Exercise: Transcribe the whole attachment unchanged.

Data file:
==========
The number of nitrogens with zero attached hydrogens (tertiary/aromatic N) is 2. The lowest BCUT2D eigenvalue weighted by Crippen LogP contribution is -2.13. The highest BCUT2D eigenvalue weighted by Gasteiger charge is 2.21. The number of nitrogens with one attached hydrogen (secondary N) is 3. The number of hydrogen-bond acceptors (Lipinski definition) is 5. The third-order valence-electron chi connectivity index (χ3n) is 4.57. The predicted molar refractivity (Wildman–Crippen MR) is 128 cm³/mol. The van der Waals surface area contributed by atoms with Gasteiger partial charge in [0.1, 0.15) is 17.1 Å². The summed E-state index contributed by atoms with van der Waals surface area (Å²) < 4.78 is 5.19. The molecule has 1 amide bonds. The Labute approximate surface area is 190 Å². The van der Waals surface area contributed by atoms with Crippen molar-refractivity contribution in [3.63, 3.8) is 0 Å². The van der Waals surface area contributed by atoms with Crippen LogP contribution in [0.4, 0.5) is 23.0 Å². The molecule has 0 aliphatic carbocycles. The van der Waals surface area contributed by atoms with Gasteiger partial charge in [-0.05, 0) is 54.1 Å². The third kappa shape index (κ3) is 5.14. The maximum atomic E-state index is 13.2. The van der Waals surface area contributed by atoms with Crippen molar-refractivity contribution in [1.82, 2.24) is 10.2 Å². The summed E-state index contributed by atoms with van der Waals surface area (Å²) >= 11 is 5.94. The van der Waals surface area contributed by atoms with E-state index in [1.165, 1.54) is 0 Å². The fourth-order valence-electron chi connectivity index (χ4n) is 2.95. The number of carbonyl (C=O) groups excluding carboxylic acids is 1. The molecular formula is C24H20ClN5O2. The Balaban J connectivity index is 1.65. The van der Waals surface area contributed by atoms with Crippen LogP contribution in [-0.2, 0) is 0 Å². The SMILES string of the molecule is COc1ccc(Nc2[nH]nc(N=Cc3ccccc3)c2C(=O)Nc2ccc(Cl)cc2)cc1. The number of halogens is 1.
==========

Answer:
The number of nitrogens with zero attached hydrogens (tertiary/aromatic N) is 2. The lowest BCUT2D eigenvalue weighted by Crippen LogP contribution is -2.13. The highest BCUT2D eigenvalue weighted by Gasteiger charge is 2.21. The number of nitrogens with one attached hydrogen (secondary N) is 3. The number of hydrogen-bond acceptors (Lipinski definition) is 5. The third-order valence-electron chi connectivity index (χ3n) is 4.57. The predicted molar refractivity (Wildman–Crippen MR) is 128 cm³/mol. The van der Waals surface area contributed by atoms with Gasteiger partial charge in [0.1, 0.15) is 17.1 Å². The summed E-state index contributed by atoms with van der Waals surface area (Å²) < 4.78 is 5.19. The molecule has 1 amide bonds. The Labute approximate surface area is 190 Å². The van der Waals surface area contributed by atoms with Crippen molar-refractivity contribution in [3.63, 3.8) is 0 Å². The van der Waals surface area contributed by atoms with Crippen LogP contribution in [0.4, 0.5) is 23.0 Å². The molecule has 0 aliphatic carbocycles. The van der Waals surface area contributed by atoms with Gasteiger partial charge in [-0.05, 0) is 54.1 Å². The third kappa shape index (κ3) is 5.14. The maximum atomic E-state index is 13.2. The van der Waals surface area contributed by atoms with Crippen molar-refractivity contribution in [1.82, 2.24) is 10.2 Å². The summed E-state index contributed by atoms with van der Waals surface area (Å²) >= 11 is 5.94. The van der Waals surface area contributed by atoms with E-state index in [1.165, 1.54) is 0 Å². The fourth-order valence-electron chi connectivity index (χ4n) is 2.95. The number of carbonyl (C=O) groups excluding carboxylic acids is 1. The molecular formula is C24H20ClN5O2. The Balaban J connectivity index is 1.65. The van der Waals surface area contributed by atoms with Crippen LogP contribution in [-0.2, 0) is 0 Å². The SMILES string of the molecule is COc1ccc(Nc2[nH]nc(N=Cc3ccccc3)c2C(=O)Nc2ccc(Cl)cc2)cc1. The number of halogens is 1.